From the 11 January 2021 Greater Niagara Newspapers and Batavia Daily News

Monday, January 4, 2021

Silencing dissent in the Empire State, one party at a time


On January 2nd I received in the mail my annual property tax bills. Though I might complain about the costs and where some of the money is going, I still look at the payment of my taxes as an obligation of citizenship – I like having roads, a sheriff’s department, parks and a judicial system.


Understanding and valuing my role in government made what else I got in that day’s mail a little frustrating. Along came a postcard from the board of elections. The bearers of bad news, they said that my party enrollment changed from the Libertarian Party to OTH-LBT.


The “other” designation means that the State of New York no longer recognizes the Libertarian Party as a party. Instead, they look at it as a political movement. Gone is ballot access and all that comes with it.


In essence, my party -- just like the Independence and Green Parties whose members also received such notifications -- was castrated.


This came to be courtesy of revised election law that was hidden in the bowels of the 2020-2021 state budget. In various ways, it threw up roadblocks to third parties that were and could be making inroads in a nation divided.  


Under the old rules, a party could achieve ballot access by securing 50,000 votes in the race for governor every 4 years. The new rules require minor parties to requalify every 2 years by receiving either 2 percent of total votes or 130,000 votes in a presidential or gubernatorial race.


Of the minor parties in New York, only the Conservative and Working Family Parties remain standing after reaching that criteria in the 2020 election (The Libertarian Party’s presidential candidate Jo Jorgensen garnered 60,000 votes in New York, which would have surpassed the old threshold).  


The loss of ballot access makes things very difficult for those who want to break up the status quo. Rather than putting all of their grassroots and administrative efforts into developing ideas, candidates, and support, the unqualified parties have to complete a petition process in order to get a candidate listed on the ballot.


Of course, the State made that more difficult, too. It used to take 15,000 signatures. Now, it’s 45,000. Just imagine the roadwork, hustle, and hassle that is needed to canvas the state for 3 times the number of signatures than were needed last year at this time.


Removing ballot access from a party also removes some democratic principles from party members. An unqualified party is unable to have a primary for state-wide offices. That means it’s up to party heads to decide who’s running under their title; it’s not up to the people of the party. That not only silences different voices it can also lead to infighting among the power brokers of the party.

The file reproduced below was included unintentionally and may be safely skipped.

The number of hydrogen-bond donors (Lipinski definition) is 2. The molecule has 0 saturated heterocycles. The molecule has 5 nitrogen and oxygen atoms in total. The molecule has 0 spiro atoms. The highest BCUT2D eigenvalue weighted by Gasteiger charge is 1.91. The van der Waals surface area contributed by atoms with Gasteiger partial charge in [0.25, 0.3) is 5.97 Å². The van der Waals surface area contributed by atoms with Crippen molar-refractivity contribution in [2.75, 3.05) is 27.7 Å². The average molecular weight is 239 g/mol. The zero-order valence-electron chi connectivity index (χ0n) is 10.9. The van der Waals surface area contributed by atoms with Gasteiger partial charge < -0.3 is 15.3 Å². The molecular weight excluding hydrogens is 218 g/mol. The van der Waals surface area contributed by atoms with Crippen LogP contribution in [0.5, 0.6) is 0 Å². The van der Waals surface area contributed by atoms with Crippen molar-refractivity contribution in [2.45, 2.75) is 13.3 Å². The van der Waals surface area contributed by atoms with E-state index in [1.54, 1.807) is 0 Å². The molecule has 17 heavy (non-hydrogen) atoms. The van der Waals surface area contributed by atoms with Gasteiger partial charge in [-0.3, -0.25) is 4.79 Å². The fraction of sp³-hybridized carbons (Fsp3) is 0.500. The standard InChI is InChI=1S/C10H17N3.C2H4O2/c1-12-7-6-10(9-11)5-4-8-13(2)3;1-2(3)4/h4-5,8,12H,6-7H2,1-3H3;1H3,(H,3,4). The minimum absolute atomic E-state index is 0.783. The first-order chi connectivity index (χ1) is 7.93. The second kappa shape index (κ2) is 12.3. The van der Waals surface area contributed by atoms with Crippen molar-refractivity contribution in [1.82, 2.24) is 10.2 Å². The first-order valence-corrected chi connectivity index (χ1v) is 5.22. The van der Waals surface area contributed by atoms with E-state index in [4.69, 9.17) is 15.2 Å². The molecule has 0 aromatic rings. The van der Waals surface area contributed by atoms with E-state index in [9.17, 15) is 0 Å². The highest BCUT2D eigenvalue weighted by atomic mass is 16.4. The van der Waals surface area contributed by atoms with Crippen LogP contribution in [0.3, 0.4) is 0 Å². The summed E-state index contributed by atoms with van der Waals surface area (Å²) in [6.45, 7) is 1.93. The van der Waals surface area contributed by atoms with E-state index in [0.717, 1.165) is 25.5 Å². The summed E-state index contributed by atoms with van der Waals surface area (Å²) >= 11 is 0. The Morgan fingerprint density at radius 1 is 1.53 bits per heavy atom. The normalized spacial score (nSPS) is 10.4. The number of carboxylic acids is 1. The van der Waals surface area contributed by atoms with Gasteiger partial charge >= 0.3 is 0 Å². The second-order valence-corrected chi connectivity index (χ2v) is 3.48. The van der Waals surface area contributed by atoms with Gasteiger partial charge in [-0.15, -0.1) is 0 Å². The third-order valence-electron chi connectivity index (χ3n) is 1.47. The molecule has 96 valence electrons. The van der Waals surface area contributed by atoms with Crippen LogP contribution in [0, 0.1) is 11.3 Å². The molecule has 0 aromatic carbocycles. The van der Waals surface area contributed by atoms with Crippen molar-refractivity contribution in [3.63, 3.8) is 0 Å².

This is all part of the State’s plan.


They want that infighting.


They want alternative ideas to be quieted.


They want the minor parties to be unrecognizable and forgettable.


They want the two-party system to continue its domination.


They want to control every one of us and everything we do.   


The nine-member commission that devised these new rules for the Legislature was made up solely of Democrats and Republicans, so it’s not the least bit coincidental that it was a commission doing the work of the two Parties, not of the many People. If that commission’s very significant policy changes don’t tell you that they think the minor parties could pose a threat to their power, especially now as people seek alternatives to the duopoly than has torn apart the country in ugly ways, then nothing will.


Some will say that’s conspiracy talk, that minor parties are meaningless and can have no positive impact. I could say the same about the major parties. Look around the state. What have Governor Cuomo and his Democratic cronies done to improve our economy’s standing? What did Governor Pataki and his Republican cohorts do to stave off economic decline? Nothing and nothing.


By offering alternatives, third parties could be a means to improve outcomes and to mend a broken New York, a broken America. But, now, they’ll wave to work their tails off more than ever to keep their different ideas and different people front and center.


So, it was with great irony, hypocrisy and intent that we received our tax bills the same day as the mailing about the crippling of those parties. In one way, the State wants – no, demands - us to be good citizens, but, in another way, it’s taking away our ability to do that.   



From the 04 January 2021 Greater Niagara Newspapers and Batavia Daily News